Ultimately, we have to look out for our interests. Benazir Bhutto might be a compelling alternative to Musharraf, but without the support of the Army she’s likely to end up deposed yet again. Bhutto is saying the right things, but the charges of corruption weren’t far off the mark and the last thing Pakistan needs is a leader who’s at risk from either a military coup or an Islamist takeover. Bhutto has yet to demonstrate that she’s strong enough to lead Pakistan. Musharraf is not acting like someone with a commitment to democracy, but we have to realize that democratic development in Pakistan is a dangerous game. Push too much and we risk losing Musharraf as a key ally. If we lose Musharraf, there’s no telling what could happen. In a situation like this, it’s better to go with the devil you know than risk having a nuclear-armed terrorist state perched in a critical area of the world.

International Relations

Can We Trust Benazir Bhutto?

Former Pakistani Prime Minister Benazir Bhutto has returned home to throngs of cheering supporters after eight years of self-imposed exile. She has an editorial in the Boston Globe on her intention of creating a new and democratic Pakistan, and she may just have the political power to do that. She writes:

As I board the plane that takes me home to Pakistan today, I carry with me a manuscript of a book I am writing that will be published shortly. It is a treatise on the reconciliation of the values of Islam and the West, and a prescription for a moderate and modern Islam that marginalizes religious extremists, returns the military from politics to their barracks, treats all citizens and especially women with full and equal rights, selects its leaders by free and fair elections, and provides for transparent, democratic governance that addresses the social and economic needs of the people as its highest priority.

To me this is not just a book but a campaign manifesto, a guide to governing. If the people of Pakistan honor me again with an opportunity to lead, I intend to practice what I preach, to have my actions match my rhetoric and to make Pakistan a positive model to 1 billion Muslims around the world.

It’s certainly a noble goal. The question is whether Bhutto can pull it off, and whether her return presages a brighter future for Pakistan or whether it will simply return that country to the pre-Musharraf status quo.

Ralph Peters makes a pointed argument that Bhutto will only take Pakistan backwards:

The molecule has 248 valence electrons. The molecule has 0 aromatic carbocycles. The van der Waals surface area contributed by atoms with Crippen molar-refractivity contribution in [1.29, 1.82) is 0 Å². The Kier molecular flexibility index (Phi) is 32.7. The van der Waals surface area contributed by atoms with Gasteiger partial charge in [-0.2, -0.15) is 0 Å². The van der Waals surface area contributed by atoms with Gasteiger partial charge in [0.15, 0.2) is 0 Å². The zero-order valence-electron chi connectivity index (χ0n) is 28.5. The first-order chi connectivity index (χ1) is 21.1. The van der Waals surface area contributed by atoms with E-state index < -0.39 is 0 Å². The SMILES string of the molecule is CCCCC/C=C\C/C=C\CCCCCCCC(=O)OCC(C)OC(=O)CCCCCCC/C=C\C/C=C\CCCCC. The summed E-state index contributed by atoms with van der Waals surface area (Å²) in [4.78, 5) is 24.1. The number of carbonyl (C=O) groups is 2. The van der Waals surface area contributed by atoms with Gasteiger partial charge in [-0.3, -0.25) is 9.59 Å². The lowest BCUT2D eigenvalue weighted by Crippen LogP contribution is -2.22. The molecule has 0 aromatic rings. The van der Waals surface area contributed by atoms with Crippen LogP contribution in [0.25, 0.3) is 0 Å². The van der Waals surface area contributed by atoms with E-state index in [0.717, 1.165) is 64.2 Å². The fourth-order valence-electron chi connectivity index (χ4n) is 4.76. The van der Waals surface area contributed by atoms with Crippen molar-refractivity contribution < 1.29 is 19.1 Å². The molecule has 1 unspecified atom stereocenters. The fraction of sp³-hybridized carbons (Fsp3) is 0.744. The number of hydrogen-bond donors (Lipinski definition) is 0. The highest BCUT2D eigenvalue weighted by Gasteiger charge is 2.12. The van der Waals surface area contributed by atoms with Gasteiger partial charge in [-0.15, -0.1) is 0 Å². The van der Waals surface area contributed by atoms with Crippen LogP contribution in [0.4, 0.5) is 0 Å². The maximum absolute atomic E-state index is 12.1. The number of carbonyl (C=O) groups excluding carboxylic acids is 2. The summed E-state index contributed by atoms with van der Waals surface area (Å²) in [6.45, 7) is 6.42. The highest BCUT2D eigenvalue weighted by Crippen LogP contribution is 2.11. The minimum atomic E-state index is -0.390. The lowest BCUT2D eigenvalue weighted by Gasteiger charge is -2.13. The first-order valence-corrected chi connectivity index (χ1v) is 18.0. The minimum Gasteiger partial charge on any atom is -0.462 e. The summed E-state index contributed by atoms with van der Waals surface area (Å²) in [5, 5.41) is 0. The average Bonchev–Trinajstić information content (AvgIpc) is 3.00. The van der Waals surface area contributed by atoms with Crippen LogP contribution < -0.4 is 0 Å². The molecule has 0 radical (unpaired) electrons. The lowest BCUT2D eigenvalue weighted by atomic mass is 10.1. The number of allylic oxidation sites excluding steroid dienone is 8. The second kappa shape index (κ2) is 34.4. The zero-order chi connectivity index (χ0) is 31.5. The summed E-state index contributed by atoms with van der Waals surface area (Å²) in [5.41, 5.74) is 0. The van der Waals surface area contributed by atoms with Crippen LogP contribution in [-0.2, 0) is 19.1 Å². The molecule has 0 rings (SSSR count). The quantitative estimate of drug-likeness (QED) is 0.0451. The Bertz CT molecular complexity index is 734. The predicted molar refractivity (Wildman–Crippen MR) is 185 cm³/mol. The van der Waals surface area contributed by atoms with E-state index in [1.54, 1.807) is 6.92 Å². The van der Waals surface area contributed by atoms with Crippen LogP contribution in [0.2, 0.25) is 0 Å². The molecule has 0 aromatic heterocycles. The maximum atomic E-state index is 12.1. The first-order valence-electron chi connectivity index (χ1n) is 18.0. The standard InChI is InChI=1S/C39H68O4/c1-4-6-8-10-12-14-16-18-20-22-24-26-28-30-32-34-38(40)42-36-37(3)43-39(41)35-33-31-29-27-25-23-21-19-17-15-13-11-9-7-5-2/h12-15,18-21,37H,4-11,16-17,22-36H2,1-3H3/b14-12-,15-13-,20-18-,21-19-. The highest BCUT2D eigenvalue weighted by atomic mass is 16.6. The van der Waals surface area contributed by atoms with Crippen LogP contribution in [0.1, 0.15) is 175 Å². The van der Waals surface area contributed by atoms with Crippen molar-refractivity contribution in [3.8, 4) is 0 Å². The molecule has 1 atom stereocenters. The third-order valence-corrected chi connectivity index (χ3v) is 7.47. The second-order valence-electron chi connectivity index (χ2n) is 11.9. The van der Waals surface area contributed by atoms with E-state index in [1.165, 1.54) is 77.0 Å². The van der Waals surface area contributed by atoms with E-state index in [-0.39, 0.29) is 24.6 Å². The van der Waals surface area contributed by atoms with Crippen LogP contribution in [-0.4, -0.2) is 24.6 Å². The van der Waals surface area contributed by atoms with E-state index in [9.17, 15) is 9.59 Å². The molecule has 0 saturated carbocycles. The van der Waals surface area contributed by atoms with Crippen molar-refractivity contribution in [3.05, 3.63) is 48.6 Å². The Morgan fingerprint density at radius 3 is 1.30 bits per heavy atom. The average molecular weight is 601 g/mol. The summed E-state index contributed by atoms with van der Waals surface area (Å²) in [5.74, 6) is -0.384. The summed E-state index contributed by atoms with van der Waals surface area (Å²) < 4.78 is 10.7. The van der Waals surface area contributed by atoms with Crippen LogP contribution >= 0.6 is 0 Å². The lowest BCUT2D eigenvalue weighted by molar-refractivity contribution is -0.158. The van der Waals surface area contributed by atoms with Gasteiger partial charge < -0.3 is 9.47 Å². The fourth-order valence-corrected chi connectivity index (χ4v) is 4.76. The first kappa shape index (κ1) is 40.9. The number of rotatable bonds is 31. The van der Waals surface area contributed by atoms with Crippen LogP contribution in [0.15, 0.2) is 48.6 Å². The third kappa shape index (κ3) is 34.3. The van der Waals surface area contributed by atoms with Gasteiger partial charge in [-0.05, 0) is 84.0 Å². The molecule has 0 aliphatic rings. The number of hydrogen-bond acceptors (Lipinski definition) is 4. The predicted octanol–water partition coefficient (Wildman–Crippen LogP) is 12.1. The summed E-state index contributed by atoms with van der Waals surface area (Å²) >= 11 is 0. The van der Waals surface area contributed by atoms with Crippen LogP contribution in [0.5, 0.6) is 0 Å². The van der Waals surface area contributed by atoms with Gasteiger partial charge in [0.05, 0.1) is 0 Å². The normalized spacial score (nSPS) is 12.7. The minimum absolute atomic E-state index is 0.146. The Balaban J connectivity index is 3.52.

Nonetheless, we blind ourselves to the forces in play when we caricature all coup-makers. For all his faults, Musharraf views himself as a Pakistani patriot – not as a political party boss in the fashion of Bhutto, nor as a Punjabi or Pashtun, Baluch or Sindhi first. Indeed, only the military holds the fractured state of Pakistan together.

Now Benazir Bhutto – one of the figures who did so much to destroy the fabric of society and the economy – is back in Pakistan. It appears that she and Musharraf have worked out a power-sharing arrangement. We may hope for the best, but we also need to be prepared for the worst: a new era of hyper-corruption, as Bhutto’s grab-all gang replaces the relative moral rigor of the military in the public sphere.

And let’s not forget those nukes.

While Bhutto is saying all the right things, her record in Pakistan is hardly stellar. During her tenure as the country’s leader, the Pakistani government openly helped the Taliban gain power in Afghanistan. She was kicked out of office twice for massive corruption. She has nearly $1.5 billion that had previously been locked away in a Swiss bank account and is now accessible due to the deal with the Musharraf regime.

Peters is quite correct to point out that behind all the flowery rhetoric about peace and democracy is a politician who has repeatedly let her people down. One of the most corrosive problems faced by developing nations is corruption, which eats away at the foundations of good government. The last thing Pakistan needs to replace a flawed by honest patriot with a corrupt sectarian who will continue her policy of getting rich off lucrative foreign contracts while Pakistan crumbles around her and falls into extremism.

Perhaps Benazir Bhutto has changed her spots. Perhaps she really believes in democracy and establishing a democratic future for Pakistan. Yet the West should not blindly trust her to do so. The worst thing that could happen in the region is a nuclear-armed Pakistan in the hands of those who would use those weapons for either religious terrorism or national conflict. A nuclear exchange between Pakistan and India would devastate the entire region and throw the world economy into panic.

The stakes are too high in this matter to trust blindly. Bhutto must be held to her word, and that means that should she return to her own ways the West must be willing to look past Musharraf’s military background and work with him on ensuring that Pakistan does not fall into anarchy or worse.